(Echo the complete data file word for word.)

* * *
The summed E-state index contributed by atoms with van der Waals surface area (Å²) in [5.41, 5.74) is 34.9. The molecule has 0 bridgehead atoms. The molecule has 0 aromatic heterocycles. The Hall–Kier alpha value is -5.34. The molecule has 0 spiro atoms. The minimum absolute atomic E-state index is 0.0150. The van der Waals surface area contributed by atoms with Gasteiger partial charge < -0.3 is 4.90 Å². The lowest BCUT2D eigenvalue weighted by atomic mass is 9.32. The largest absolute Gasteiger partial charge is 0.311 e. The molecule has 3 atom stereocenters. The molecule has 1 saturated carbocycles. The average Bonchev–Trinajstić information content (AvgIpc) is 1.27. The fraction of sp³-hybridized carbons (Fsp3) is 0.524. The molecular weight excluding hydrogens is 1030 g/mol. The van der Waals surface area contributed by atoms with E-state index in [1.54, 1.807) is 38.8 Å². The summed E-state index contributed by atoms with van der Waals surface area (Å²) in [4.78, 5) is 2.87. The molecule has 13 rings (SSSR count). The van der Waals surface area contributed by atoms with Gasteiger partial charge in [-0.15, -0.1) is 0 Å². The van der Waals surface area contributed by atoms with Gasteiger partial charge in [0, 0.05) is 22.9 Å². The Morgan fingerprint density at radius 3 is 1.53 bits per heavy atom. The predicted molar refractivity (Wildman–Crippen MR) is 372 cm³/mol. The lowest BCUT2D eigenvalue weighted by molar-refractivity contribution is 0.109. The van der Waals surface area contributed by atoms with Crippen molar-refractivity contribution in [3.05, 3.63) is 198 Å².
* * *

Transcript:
The summed E-state index contributed by atoms with van der Waals surface area (Å²) in [5.41, 5.74) is 34.9. The molecule has 0 bridgehead atoms. The molecule has 0 aromatic heterocycles. The Hall–Kier alpha value is -5.34. The molecule has 0 spiro atoms. The minimum absolute atomic E-state index is 0.0150. The van der Waals surface area contributed by atoms with Gasteiger partial charge < -0.3 is 4.90 Å². The lowest BCUT2D eigenvalue weighted by atomic mass is 9.32. The largest absolute Gasteiger partial charge is 0.311 e. The molecule has 3 atom stereocenters. The molecule has 1 saturated carbocycles. The average Bonchev–Trinajstić information content (AvgIpc) is 1.27. The fraction of sp³-hybridized carbons (Fsp3) is 0.524. The molecular weight excluding hydrogens is 1030 g/mol. The van der Waals surface area contributed by atoms with E-state index in [1.54, 1.807) is 38.8 Å². The summed E-state index contributed by atoms with van der Waals surface area (Å²) in [4.78, 5) is 2.87. The molecule has 13 rings (SSSR count). The van der Waals surface area contributed by atoms with Gasteiger partial charge in [-0.15, -0.1) is 0 Å². The van der Waals surface area contributed by atoms with Gasteiger partial charge in [0, 0.05) is 22.9 Å². The Morgan fingerprint density at radius 3 is 1.53 bits per heavy atom. The predicted molar refractivity (Wildman–Crippen MR) is 372 cm³/mol. The lowest BCUT2D eigenvalue weighted by molar-refractivity contribution is 0.109. The van der Waals surface area contributed by atoms with Crippen molar-refractivity contribution in [3.05, 3.63) is 198 Å².